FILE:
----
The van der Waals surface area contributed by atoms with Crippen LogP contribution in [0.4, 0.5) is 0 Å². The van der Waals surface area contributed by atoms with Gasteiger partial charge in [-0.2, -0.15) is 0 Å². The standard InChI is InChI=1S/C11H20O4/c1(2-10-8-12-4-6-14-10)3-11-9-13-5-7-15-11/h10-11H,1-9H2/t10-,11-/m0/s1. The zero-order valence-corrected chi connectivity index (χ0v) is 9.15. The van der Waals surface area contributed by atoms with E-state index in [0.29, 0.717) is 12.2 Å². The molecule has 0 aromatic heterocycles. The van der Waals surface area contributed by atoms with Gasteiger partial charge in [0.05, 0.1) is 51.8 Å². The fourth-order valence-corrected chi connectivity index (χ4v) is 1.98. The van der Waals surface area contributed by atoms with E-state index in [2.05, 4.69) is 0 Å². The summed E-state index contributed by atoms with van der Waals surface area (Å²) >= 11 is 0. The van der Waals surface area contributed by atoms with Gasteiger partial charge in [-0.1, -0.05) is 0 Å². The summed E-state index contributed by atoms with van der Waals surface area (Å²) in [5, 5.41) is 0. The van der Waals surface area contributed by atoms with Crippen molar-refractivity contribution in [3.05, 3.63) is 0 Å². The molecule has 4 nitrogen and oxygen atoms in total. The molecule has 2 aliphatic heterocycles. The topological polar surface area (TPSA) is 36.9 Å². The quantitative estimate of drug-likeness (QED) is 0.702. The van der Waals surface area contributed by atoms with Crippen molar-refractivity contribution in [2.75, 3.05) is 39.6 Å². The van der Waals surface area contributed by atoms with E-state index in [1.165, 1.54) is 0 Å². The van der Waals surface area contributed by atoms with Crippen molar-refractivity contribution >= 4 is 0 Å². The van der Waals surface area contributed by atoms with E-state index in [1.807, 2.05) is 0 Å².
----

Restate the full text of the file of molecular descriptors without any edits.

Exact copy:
The van der Waals surface area contributed by atoms with Crippen LogP contribution in [0.4, 0.5) is 0 Å². The van der Waals surface area contributed by atoms with Gasteiger partial charge in [-0.2, -0.15) is 0 Å². The standard InChI is InChI=1S/C11H20O4/c1(2-10-8-12-4-6-14-10)3-11-9-13-5-7-15-11/h10-11H,1-9H2/t10-,11-/m0/s1. The zero-order valence-corrected chi connectivity index (χ0v) is 9.15. The van der Waals surface area contributed by atoms with E-state index in [0.29, 0.717) is 12.2 Å². The molecule has 0 aromatic heterocycles. The van der Waals surface area contributed by atoms with Gasteiger partial charge in [0.05, 0.1) is 51.8 Å². The fourth-order valence-corrected chi connectivity index (χ4v) is 1.98. The van der Waals surface area contributed by atoms with E-state index in [2.05, 4.69) is 0 Å². The summed E-state index contributed by atoms with van der Waals surface area (Å²) >= 11 is 0. The van der Waals surface area contributed by atoms with Gasteiger partial charge in [-0.1, -0.05) is 0 Å². The summed E-state index contributed by atoms with van der Waals surface area (Å²) in [5, 5.41) is 0. The van der Waals surface area contributed by atoms with Crippen molar-refractivity contribution in [3.05, 3.63) is 0 Å². The molecule has 4 nitrogen and oxygen atoms in total. The molecule has 2 aliphatic heterocycles. The topological polar surface area (TPSA) is 36.9 Å². The quantitative estimate of drug-likeness (QED) is 0.702. The van der Waals surface area contributed by atoms with Crippen molar-refractivity contribution in [2.75, 3.05) is 39.6 Å². The van der Waals surface area contributed by atoms with E-state index in [1.165, 1.54) is 0 Å². The van der Waals surface area contributed by atoms with Crippen molar-refractivity contribution >= 4 is 0 Å². The van der Waals surface area contributed by atoms with E-state index in [1.807, 2.05) is 0 Å².